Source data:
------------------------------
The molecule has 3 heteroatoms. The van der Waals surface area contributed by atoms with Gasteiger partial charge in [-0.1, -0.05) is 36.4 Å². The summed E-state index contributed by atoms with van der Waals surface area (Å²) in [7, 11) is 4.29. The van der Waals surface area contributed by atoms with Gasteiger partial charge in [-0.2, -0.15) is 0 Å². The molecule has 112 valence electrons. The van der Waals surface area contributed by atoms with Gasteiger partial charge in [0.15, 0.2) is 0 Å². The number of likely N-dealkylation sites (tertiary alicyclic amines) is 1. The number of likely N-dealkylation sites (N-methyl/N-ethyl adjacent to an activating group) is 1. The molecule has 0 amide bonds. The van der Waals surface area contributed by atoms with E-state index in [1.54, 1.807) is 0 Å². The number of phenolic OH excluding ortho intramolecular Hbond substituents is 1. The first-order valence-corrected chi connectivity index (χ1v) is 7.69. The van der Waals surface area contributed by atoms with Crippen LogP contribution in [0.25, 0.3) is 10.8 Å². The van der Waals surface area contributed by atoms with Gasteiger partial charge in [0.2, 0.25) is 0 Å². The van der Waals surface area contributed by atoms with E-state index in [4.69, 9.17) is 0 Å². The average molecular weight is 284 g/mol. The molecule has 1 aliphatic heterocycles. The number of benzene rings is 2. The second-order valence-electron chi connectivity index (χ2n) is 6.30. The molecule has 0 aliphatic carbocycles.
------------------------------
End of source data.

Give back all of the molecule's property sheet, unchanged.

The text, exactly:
The molecule has 3 heteroatoms. The van der Waals surface area contributed by atoms with Gasteiger partial charge in [-0.1, -0.05) is 36.4 Å². The summed E-state index contributed by atoms with van der Waals surface area (Å²) in [7, 11) is 4.29. The van der Waals surface area contributed by atoms with Gasteiger partial charge in [-0.2, -0.15) is 0 Å². The molecule has 112 valence electrons. The van der Waals surface area contributed by atoms with Gasteiger partial charge in [0.15, 0.2) is 0 Å². The number of likely N-dealkylation sites (tertiary alicyclic amines) is 1. The number of likely N-dealkylation sites (N-methyl/N-ethyl adjacent to an activating group) is 1. The molecule has 0 amide bonds. The van der Waals surface area contributed by atoms with E-state index in [1.54, 1.807) is 0 Å². The number of phenolic OH excluding ortho intramolecular Hbond substituents is 1. The first-order valence-corrected chi connectivity index (χ1v) is 7.69. The van der Waals surface area contributed by atoms with Crippen LogP contribution in [0.25, 0.3) is 10.8 Å². The van der Waals surface area contributed by atoms with Gasteiger partial charge in [0.2, 0.25) is 0 Å². The van der Waals surface area contributed by atoms with E-state index in [4.69, 9.17) is 0 Å². The average molecular weight is 284 g/mol. The molecule has 1 aliphatic heterocycles. The number of benzene rings is 2. The second-order valence-electron chi connectivity index (χ2n) is 6.30. The molecule has 0 aliphatic carbocycles.